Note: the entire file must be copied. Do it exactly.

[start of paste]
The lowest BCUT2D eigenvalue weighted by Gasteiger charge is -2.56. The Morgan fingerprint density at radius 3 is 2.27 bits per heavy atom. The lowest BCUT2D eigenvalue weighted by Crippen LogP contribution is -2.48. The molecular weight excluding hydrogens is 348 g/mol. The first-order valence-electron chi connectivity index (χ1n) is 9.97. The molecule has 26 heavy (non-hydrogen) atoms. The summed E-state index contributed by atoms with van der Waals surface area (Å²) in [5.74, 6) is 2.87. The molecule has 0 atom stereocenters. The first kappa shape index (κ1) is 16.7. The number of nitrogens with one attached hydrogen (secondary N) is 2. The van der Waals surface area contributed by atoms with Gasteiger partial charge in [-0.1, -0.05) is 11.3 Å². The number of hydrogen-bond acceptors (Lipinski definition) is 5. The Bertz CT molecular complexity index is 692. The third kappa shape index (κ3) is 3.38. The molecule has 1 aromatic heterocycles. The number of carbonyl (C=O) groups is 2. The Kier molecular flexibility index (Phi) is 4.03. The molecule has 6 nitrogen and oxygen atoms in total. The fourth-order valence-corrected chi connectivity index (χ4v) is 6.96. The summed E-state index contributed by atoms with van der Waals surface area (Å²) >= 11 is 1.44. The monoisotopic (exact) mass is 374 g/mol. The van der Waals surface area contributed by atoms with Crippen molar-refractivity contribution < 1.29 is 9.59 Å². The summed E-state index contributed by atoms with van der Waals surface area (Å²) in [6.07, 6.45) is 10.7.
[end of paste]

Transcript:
The lowest BCUT2D eigenvalue weighted by Gasteiger charge is -2.56. The Morgan fingerprint density at radius 3 is 2.27 bits per heavy atom. The lowest BCUT2D eigenvalue weighted by Crippen LogP contribution is -2.48. The molecular weight excluding hydrogens is 348 g/mol. The first-order valence-electron chi connectivity index (χ1n) is 9.97. The molecule has 26 heavy (non-hydrogen) atoms. The summed E-state index contributed by atoms with van der Waals surface area (Å²) in [5.74, 6) is 2.87. The molecule has 0 atom stereocenters. The first kappa shape index (κ1) is 16.7. The number of nitrogens with one attached hydrogen (secondary N) is 2. The van der Waals surface area contributed by atoms with Gasteiger partial charge in [-0.1, -0.05) is 11.3 Å². The number of hydrogen-bond acceptors (Lipinski definition) is 5. The Bertz CT molecular complexity index is 692. The third kappa shape index (κ3) is 3.38. The molecule has 1 aromatic heterocycles. The number of carbonyl (C=O) groups is 2. The Kier molecular flexibility index (Phi) is 4.03. The molecule has 6 nitrogen and oxygen atoms in total. The fourth-order valence-corrected chi connectivity index (χ4v) is 6.96. The summed E-state index contributed by atoms with van der Waals surface area (Å²) >= 11 is 1.44. The monoisotopic (exact) mass is 374 g/mol. The van der Waals surface area contributed by atoms with Crippen molar-refractivity contribution < 1.29 is 9.59 Å². The summed E-state index contributed by atoms with van der Waals surface area (Å²) in [6.07, 6.45) is 10.7.